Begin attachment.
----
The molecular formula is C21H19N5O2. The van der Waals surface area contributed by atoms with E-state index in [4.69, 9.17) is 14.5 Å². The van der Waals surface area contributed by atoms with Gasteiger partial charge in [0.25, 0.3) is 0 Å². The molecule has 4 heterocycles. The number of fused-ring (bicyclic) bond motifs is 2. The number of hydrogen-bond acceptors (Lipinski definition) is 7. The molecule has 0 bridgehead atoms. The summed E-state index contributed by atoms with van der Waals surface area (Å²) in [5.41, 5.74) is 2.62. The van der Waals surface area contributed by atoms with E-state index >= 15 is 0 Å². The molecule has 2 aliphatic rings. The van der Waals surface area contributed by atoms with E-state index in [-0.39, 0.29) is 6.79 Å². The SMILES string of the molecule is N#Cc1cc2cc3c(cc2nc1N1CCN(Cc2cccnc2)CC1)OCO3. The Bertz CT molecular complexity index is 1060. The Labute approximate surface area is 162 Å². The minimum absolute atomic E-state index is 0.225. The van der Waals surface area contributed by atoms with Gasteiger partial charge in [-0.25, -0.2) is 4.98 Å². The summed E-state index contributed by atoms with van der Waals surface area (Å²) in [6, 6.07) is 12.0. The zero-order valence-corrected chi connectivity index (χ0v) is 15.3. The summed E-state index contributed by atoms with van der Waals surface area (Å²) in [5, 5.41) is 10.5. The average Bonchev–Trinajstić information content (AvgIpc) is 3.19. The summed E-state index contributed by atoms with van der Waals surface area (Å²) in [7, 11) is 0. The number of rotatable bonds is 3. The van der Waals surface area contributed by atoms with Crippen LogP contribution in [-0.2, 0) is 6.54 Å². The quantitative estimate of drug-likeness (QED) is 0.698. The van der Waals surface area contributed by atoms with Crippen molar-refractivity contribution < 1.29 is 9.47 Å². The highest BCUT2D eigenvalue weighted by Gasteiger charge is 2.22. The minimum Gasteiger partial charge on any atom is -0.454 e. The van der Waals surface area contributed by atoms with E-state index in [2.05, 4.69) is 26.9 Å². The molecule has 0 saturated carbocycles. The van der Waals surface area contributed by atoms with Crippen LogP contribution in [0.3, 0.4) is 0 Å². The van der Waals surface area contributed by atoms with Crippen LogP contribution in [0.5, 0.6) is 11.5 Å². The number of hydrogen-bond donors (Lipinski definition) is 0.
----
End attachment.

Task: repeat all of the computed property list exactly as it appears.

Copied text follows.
The molecular formula is C21H19N5O2. The van der Waals surface area contributed by atoms with E-state index in [4.69, 9.17) is 14.5 Å². The van der Waals surface area contributed by atoms with Gasteiger partial charge in [0.25, 0.3) is 0 Å². The molecule has 4 heterocycles. The number of fused-ring (bicyclic) bond motifs is 2. The number of hydrogen-bond acceptors (Lipinski definition) is 7. The molecule has 0 bridgehead atoms. The summed E-state index contributed by atoms with van der Waals surface area (Å²) in [5.41, 5.74) is 2.62. The van der Waals surface area contributed by atoms with E-state index >= 15 is 0 Å². The molecule has 2 aliphatic rings. The van der Waals surface area contributed by atoms with E-state index in [-0.39, 0.29) is 6.79 Å². The SMILES string of the molecule is N#Cc1cc2cc3c(cc2nc1N1CCN(Cc2cccnc2)CC1)OCO3. The Bertz CT molecular complexity index is 1060. The Labute approximate surface area is 162 Å². The minimum absolute atomic E-state index is 0.225. The van der Waals surface area contributed by atoms with Gasteiger partial charge in [-0.25, -0.2) is 4.98 Å². The summed E-state index contributed by atoms with van der Waals surface area (Å²) in [6, 6.07) is 12.0. The zero-order valence-corrected chi connectivity index (χ0v) is 15.3. The summed E-state index contributed by atoms with van der Waals surface area (Å²) in [5, 5.41) is 10.5. The average Bonchev–Trinajstić information content (AvgIpc) is 3.19. The summed E-state index contributed by atoms with van der Waals surface area (Å²) in [7, 11) is 0. The number of rotatable bonds is 3. The van der Waals surface area contributed by atoms with Crippen LogP contribution in [-0.2, 0) is 6.54 Å². The quantitative estimate of drug-likeness (QED) is 0.698. The van der Waals surface area contributed by atoms with Crippen molar-refractivity contribution < 1.29 is 9.47 Å². The highest BCUT2D eigenvalue weighted by Gasteiger charge is 2.22. The minimum Gasteiger partial charge on any atom is -0.454 e. The van der Waals surface area contributed by atoms with E-state index in [2.05, 4.69) is 26.9 Å². The molecule has 0 saturated carbocycles. The van der Waals surface area contributed by atoms with Crippen LogP contribution in [0.3, 0.4) is 0 Å². The van der Waals surface area contributed by atoms with Crippen LogP contribution in [0.5, 0.6) is 11.5 Å². The number of hydrogen-bond donors (Lipinski definition) is 0.